Academic journal article Journal of Environmental Health

Marler Clark to Test Retail Hamburger for Non-O157:H7 Pathogenic Shiga Toxin-Producing E. Coli

Academic journal article Journal of Environmental Health

Marler Clark to Test Retail Hamburger for Non-O157:H7 Pathogenic Shiga Toxin-Producing E. Coli

Article excerpt

2007 was a record year for hamburger-related food safety recalls--over 20 individual recalls involving over 33 million pounds of meat. Because of growing concerns about the safety of the nation's ground beef supply, the law firm of Marler and Clark has commissioned a baseline study to determine the prevalence of non-O157:H7 pathogenic Shiga toxin-producing E. coli (STEC) in retail ground beef.

Non-O157 STEC are capable of causing the same debilitating triad of diseases as E. coli O157:H7, including hemorrhagic colitis, hemolytic uremic syndrome, and thrombotic thrombocytopenic purpura. Infection with the non-O157 STEC can result in death in children, the elderly, and the immunocompromised. According to CDC, the number of reported cases of illness caused by this group of pathogenic E. coli has been steadily increasing over the past several years. Despite this, Non-O157:H7 STEC is not considered an adulterant under current law in the United States.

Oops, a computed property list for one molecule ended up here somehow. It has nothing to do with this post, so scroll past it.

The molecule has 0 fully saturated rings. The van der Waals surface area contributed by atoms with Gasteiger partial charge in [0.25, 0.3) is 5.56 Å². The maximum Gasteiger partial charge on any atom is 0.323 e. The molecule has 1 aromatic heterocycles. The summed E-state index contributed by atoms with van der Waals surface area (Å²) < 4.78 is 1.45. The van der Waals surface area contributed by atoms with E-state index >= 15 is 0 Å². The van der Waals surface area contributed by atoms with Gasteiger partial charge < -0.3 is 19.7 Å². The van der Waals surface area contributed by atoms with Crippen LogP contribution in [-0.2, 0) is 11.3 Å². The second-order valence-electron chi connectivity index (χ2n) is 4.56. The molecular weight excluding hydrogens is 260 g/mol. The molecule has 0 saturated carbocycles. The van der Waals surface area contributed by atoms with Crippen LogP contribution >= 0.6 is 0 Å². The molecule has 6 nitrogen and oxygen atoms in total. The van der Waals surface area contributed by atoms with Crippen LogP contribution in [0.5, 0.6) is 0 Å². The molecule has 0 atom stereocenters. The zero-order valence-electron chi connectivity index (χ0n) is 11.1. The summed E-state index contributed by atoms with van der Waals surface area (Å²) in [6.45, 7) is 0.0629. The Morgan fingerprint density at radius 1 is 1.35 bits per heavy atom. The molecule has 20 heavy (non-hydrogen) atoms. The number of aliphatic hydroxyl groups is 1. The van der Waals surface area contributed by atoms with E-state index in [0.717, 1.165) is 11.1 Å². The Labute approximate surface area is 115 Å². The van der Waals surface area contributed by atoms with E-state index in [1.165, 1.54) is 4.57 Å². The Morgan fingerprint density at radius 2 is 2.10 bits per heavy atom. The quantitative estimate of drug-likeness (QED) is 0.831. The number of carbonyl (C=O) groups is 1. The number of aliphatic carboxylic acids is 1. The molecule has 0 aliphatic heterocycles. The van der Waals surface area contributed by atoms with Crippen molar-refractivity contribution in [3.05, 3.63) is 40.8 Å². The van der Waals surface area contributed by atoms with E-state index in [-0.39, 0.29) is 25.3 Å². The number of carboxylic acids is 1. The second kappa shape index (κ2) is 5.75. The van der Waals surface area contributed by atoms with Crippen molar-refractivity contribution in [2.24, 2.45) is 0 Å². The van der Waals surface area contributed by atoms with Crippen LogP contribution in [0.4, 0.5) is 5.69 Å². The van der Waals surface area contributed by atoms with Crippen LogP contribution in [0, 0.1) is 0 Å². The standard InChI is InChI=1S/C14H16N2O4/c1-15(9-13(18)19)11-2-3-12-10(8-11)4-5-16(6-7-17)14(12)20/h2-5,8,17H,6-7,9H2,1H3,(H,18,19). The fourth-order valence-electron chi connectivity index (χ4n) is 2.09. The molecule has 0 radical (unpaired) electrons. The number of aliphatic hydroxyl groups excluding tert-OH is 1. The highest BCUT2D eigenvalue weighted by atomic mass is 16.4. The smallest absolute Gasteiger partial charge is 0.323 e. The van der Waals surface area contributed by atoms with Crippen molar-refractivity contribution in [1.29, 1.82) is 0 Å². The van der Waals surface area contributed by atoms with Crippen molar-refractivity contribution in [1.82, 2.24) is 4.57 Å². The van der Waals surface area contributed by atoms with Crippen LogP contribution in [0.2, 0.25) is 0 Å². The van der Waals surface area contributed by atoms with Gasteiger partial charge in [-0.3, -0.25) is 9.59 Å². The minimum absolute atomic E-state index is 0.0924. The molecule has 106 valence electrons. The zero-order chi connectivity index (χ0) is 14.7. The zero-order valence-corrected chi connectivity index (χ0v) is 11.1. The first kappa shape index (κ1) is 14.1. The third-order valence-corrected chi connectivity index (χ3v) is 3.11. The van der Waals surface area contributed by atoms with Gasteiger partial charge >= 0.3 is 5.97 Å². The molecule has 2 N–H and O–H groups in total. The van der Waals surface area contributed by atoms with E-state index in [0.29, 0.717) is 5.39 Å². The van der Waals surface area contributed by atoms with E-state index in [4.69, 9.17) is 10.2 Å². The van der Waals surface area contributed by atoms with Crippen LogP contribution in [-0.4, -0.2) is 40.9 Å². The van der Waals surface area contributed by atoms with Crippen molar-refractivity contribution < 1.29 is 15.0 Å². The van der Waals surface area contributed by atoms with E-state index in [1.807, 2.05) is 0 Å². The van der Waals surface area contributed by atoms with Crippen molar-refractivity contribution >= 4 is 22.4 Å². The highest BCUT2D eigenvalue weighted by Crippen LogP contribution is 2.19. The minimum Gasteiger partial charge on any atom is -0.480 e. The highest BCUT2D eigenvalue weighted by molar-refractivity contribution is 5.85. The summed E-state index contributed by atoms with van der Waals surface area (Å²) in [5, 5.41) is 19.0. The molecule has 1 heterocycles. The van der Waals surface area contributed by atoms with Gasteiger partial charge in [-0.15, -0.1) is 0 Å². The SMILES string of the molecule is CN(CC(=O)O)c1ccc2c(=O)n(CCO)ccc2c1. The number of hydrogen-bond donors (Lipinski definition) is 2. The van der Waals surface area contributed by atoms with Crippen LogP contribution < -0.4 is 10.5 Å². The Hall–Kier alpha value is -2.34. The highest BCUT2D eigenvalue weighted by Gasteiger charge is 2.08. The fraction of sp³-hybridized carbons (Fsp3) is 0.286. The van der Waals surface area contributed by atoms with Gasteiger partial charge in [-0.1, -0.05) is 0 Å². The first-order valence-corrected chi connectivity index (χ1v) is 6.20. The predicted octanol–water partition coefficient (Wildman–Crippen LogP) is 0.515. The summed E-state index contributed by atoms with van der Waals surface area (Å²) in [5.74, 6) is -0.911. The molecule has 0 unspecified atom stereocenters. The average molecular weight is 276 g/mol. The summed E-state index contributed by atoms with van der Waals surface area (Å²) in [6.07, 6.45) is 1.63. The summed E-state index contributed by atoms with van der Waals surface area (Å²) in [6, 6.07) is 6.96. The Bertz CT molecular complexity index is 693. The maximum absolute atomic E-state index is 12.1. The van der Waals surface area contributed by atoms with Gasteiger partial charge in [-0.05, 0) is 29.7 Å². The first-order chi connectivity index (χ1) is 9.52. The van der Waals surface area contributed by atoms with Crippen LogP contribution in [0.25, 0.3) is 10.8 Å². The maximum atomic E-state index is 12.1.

Non-O157:H7 STEC are also known to occur in imported beef from several trading partners, however, the U.S. Department of Agriculture Food Safety and Inspection Service (FSIS) has not required imported beef to be free of these pathogens. FSIS also has not devised steps to measure and control the presence of these pathogens in domestic beef production at the slaughterhouse and in the supply at the grocery store. …

Search by... Author
Show... All Results Primary Sources Peer-reviewed

Oops!

An unknown error has occurred. Please click the button below to reload the page. If the problem persists, please try again in a little while.